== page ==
Care workers tend to be ‘hands on’ people. We don’t usually ‘do’ abstract nearly so well as we ‘do’ tangible. That’s not to suggest that we’re not capable, far from it. But tangible is the ‘default’. As a rule we work with people and we get involved in the narrative of their lives. That’s what we do. It’s also how we learn.

So for Safeguarding we begin with Soham and with Miss X. For the Mental Capacity Act we tell the Bournewood story and from this month DoLS training will start with Hillingdon and the ‘Neary case’. By using narrative right from the start we draw people into a world that they’re already familiar with. By asking questions throughout the stories we begin to relate legal constructs to everyday scenarios:

What should the social worker have done?

How should the care worker react?

Is this good practice? If not, why not?

Before they realise it the participants have gone from work to law without a hiccup. This is the value of narrative. From stories and case studies to participants’ own experiences and even newspaper headlines, stories work. Stories are memorable, stories are accessible and stories help people to ‘grock’, to assimilate the true meaning of the law.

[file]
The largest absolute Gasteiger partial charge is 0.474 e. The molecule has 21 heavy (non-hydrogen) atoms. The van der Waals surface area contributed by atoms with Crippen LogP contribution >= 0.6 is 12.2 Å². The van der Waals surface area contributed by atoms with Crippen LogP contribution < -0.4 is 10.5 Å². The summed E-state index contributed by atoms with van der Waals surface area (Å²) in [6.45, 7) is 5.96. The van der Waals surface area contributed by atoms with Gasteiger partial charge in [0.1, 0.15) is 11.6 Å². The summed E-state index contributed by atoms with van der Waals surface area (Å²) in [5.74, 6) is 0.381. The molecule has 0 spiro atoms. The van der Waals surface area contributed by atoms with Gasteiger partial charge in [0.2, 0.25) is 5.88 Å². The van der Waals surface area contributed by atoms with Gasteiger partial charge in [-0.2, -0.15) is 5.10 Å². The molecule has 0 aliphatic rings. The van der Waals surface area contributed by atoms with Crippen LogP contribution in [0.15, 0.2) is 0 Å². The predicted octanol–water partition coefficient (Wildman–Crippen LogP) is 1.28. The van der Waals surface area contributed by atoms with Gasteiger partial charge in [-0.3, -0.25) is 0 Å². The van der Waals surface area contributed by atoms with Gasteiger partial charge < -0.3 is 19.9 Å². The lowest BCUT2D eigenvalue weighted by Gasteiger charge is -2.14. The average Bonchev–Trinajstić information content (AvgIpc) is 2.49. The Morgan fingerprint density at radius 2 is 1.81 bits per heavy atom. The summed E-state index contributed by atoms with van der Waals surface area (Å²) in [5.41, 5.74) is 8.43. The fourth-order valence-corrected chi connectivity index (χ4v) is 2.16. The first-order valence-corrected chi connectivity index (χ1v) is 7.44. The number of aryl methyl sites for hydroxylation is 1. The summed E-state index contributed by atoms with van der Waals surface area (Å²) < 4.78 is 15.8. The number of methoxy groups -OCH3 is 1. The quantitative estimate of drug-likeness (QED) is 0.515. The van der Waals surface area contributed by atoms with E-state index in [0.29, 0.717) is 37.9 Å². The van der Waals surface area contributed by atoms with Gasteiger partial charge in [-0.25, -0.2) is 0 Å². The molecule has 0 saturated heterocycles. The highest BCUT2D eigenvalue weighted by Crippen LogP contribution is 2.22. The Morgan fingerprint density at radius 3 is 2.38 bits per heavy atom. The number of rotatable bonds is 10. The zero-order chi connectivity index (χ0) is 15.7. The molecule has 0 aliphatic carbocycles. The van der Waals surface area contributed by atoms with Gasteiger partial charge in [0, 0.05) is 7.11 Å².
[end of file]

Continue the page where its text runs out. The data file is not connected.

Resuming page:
That may seem obvious. Indeed it is obvious but it’s also depressingly uncommon. I genuinely have lost count of the number of people who’ve told me how much easier to understand they found social care law after narrative based training. I won’t bore readers with their reports of previous, ‘chapter and verse’ style training but I’m sure you can imagine.

So if you’re a lawyer, a trainer or a social worker with the responsibility for delivering health and social care law training to care workers remember the rule of ‘T’:

Take The Time To Tell The Tale

 

Privileged glimpses 25: Who put us in charge?

This series of blog posts first appeared a few years ago on a now defunct blog called ‘Care Training’. It was inspired by the training maxim of ‘making the unconscious conscious’. It is intended to take what really ought to be the most basic principles of health and social care and put them down on paper. The series isn’t only an exercise in stating the obvious though whatever the title might suggest. It’s actually intended as a philosophical foundation manual for workers and informal carers to help them get their care ‘on track’ and then to keep it that way.

The first of the Mental Capacity Act’s underlying principles is:

An assumption of capacity